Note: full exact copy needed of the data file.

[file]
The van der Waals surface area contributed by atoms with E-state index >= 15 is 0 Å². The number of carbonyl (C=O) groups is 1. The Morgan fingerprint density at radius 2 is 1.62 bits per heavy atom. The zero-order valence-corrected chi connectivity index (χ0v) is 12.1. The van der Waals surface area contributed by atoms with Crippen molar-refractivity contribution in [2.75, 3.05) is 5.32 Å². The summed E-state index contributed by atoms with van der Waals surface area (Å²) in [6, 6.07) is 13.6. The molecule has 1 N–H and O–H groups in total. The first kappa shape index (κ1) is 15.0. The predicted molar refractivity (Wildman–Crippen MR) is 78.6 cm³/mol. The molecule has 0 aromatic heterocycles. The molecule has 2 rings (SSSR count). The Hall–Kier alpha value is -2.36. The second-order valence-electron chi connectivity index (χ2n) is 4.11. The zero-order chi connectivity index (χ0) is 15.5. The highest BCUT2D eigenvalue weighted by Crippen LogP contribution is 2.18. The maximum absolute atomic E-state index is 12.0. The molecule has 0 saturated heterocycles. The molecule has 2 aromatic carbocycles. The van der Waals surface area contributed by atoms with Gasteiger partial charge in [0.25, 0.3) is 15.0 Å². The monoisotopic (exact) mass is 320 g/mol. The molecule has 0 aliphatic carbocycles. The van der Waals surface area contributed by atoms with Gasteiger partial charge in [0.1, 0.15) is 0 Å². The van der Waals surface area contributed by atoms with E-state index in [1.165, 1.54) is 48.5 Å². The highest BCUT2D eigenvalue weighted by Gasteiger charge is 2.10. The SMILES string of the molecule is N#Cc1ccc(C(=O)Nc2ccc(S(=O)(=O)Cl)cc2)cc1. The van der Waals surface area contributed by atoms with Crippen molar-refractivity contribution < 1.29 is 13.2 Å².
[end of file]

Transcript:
The van der Waals surface area contributed by atoms with E-state index >= 15 is 0 Å². The number of carbonyl (C=O) groups is 1. The Morgan fingerprint density at radius 2 is 1.62 bits per heavy atom. The zero-order valence-corrected chi connectivity index (χ0v) is 12.1. The van der Waals surface area contributed by atoms with Crippen molar-refractivity contribution in [2.75, 3.05) is 5.32 Å². The summed E-state index contributed by atoms with van der Waals surface area (Å²) in [6, 6.07) is 13.6. The molecule has 1 N–H and O–H groups in total. The first kappa shape index (κ1) is 15.0. The predicted molar refractivity (Wildman–Crippen MR) is 78.6 cm³/mol. The molecule has 0 aromatic heterocycles. The molecule has 2 rings (SSSR count). The Hall–Kier alpha value is -2.36. The second-order valence-electron chi connectivity index (χ2n) is 4.11. The zero-order chi connectivity index (χ0) is 15.5. The highest BCUT2D eigenvalue weighted by Crippen LogP contribution is 2.18. The maximum absolute atomic E-state index is 12.0. The molecule has 0 saturated heterocycles. The molecule has 2 aromatic carbocycles. The van der Waals surface area contributed by atoms with Gasteiger partial charge in [0.25, 0.3) is 15.0 Å². The monoisotopic (exact) mass is 320 g/mol. The molecule has 0 aliphatic carbocycles. The van der Waals surface area contributed by atoms with Gasteiger partial charge in [0.1, 0.15) is 0 Å². The van der Waals surface area contributed by atoms with E-state index in [1.165, 1.54) is 48.5 Å². The highest BCUT2D eigenvalue weighted by Gasteiger charge is 2.10. The SMILES string of the molecule is N#Cc1ccc(C(=O)Nc2ccc(S(=O)(=O)Cl)cc2)cc1. The van der Waals surface area contributed by atoms with Crippen molar-refractivity contribution < 1.29 is 13.2 Å².